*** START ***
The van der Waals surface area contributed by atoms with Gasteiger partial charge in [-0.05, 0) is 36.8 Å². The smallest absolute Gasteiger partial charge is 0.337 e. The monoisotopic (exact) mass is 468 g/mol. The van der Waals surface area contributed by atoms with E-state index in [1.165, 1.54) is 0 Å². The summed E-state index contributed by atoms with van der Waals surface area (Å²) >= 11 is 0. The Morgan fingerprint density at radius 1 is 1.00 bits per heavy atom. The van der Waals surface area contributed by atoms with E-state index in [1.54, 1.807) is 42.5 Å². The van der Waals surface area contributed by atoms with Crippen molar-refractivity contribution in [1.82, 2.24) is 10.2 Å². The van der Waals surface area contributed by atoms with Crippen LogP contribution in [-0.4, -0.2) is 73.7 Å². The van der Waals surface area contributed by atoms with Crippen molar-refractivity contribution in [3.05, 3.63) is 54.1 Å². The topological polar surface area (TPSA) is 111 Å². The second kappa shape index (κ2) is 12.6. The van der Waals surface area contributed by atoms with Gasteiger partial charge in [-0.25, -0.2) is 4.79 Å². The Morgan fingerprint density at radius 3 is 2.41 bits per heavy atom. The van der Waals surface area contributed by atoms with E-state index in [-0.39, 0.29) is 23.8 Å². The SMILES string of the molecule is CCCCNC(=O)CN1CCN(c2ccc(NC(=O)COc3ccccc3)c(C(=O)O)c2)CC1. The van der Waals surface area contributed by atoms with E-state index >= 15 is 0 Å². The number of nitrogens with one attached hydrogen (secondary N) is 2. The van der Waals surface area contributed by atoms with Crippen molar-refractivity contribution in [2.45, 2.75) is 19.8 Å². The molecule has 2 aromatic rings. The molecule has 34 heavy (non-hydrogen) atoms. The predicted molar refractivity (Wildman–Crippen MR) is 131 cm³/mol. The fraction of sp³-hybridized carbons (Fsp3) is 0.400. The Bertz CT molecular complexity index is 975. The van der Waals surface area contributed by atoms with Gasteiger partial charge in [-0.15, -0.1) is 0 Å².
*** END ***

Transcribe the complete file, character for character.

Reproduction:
The van der Waals surface area contributed by atoms with Gasteiger partial charge in [-0.05, 0) is 36.8 Å². The smallest absolute Gasteiger partial charge is 0.337 e. The monoisotopic (exact) mass is 468 g/mol. The van der Waals surface area contributed by atoms with E-state index in [1.165, 1.54) is 0 Å². The summed E-state index contributed by atoms with van der Waals surface area (Å²) >= 11 is 0. The Morgan fingerprint density at radius 1 is 1.00 bits per heavy atom. The van der Waals surface area contributed by atoms with E-state index in [1.54, 1.807) is 42.5 Å². The van der Waals surface area contributed by atoms with Crippen molar-refractivity contribution in [1.82, 2.24) is 10.2 Å². The van der Waals surface area contributed by atoms with Crippen LogP contribution in [-0.4, -0.2) is 73.7 Å². The van der Waals surface area contributed by atoms with Crippen molar-refractivity contribution in [3.05, 3.63) is 54.1 Å². The topological polar surface area (TPSA) is 111 Å². The second kappa shape index (κ2) is 12.6. The van der Waals surface area contributed by atoms with Gasteiger partial charge in [-0.25, -0.2) is 4.79 Å². The Morgan fingerprint density at radius 3 is 2.41 bits per heavy atom. The van der Waals surface area contributed by atoms with E-state index in [-0.39, 0.29) is 23.8 Å². The SMILES string of the molecule is CCCCNC(=O)CN1CCN(c2ccc(NC(=O)COc3ccccc3)c(C(=O)O)c2)CC1. The van der Waals surface area contributed by atoms with E-state index >= 15 is 0 Å². The number of nitrogens with one attached hydrogen (secondary N) is 2. The van der Waals surface area contributed by atoms with Crippen molar-refractivity contribution in [2.45, 2.75) is 19.8 Å². The molecule has 2 aromatic rings. The molecule has 34 heavy (non-hydrogen) atoms. The predicted molar refractivity (Wildman–Crippen MR) is 131 cm³/mol. The fraction of sp³-hybridized carbons (Fsp3) is 0.400. The Bertz CT molecular complexity index is 975. The van der Waals surface area contributed by atoms with Gasteiger partial charge in [-0.15, -0.1) is 0 Å².